The choices of females are often decided for them. This paper will focus on the young Muslim female and discuss the freedom and oppression attributed to veiling. The hijab is a religious and cultural head covering that post pubescent females choose to adopt to represent their heritage and devotion to Islam through chastity. The hijab has become controversial in Western countries as issues of patriarchy, gender equality, female choice, cultural resistance and racism have become embodied in the veil. The Muslim body has become a symbol, with various cultures forcing differing value and meaning onto the personal choice of being veiled or unveiled. Young Muslim girls are expected to assume an asexual lifestyle that protects and hides them from
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Fatemeh Fakhraie’s essay “Scarfing it Down,” explains how Muslim women suffer because of what they wear. Fakhraie blogs about Muslim women in her website she explains; “Seeing ourselves portrayed in the media in ways that are one-dimensional and misleading." Several people judge Muslim's by their appearance because they assume they're a bad person. The author of this essay wants the reader to know that Muslim women wearing a hijab are not a threat to the world.
Professor Leila Ahmed, active Islamic feminist, in her article “Reinventing the veil” published in the Financial Times assumes that there is a connection between “advancement” and veiling, which means that unveiled women are advanced and vice versa. In addition, she supports that it led to increasing rate of violence. She questions why women wear veil, that is considered as “symbol of patriarchy and women’s oppression”. However, research changed her position towards wearing veil. Firstly, she states that wearing veil was essential for women, because it could be beneficial and influence to how people treat women, in terms of job, marriage and free movement in public. Secondly, her assumption was explained while interviewing women, who stated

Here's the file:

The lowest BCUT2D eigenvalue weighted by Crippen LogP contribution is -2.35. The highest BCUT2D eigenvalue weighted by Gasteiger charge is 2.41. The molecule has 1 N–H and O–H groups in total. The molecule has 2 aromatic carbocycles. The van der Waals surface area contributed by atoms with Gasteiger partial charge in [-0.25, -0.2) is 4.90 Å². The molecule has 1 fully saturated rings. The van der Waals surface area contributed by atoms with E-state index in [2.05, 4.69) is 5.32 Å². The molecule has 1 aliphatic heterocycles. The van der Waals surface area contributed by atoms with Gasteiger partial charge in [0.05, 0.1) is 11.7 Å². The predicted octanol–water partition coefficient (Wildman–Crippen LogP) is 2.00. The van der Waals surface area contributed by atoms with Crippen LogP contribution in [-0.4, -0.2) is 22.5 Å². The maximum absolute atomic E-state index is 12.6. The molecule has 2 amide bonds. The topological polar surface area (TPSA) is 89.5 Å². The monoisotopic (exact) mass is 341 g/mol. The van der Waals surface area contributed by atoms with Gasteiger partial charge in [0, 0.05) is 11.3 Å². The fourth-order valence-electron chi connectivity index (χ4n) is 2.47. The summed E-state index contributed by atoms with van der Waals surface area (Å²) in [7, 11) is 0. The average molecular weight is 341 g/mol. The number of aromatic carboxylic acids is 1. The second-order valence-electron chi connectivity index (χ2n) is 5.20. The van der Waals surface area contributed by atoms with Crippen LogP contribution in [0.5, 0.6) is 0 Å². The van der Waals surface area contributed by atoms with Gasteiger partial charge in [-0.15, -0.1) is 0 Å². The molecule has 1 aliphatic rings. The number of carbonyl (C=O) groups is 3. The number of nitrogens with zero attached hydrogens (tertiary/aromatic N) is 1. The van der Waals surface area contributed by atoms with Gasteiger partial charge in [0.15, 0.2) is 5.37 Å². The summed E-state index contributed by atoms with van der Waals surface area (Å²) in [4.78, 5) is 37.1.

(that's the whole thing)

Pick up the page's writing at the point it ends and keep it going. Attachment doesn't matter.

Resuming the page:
“Mariam had never before worn a burqa...The padded headpiece felt tight and heavy on her skull, and it was strange seeing the world through a mesh screen.” (pg 72). The burqa in this book is a symbol of how Mariam, Laila were forced against their will to wear a piece of cloth that stole their identity from them. Burqas are a way to hide women so that husbands are reassured that their wife is not looked at by other men. It is a way for men to control their wives and become dominant. This is not always true for all women, but for the women in this book it is.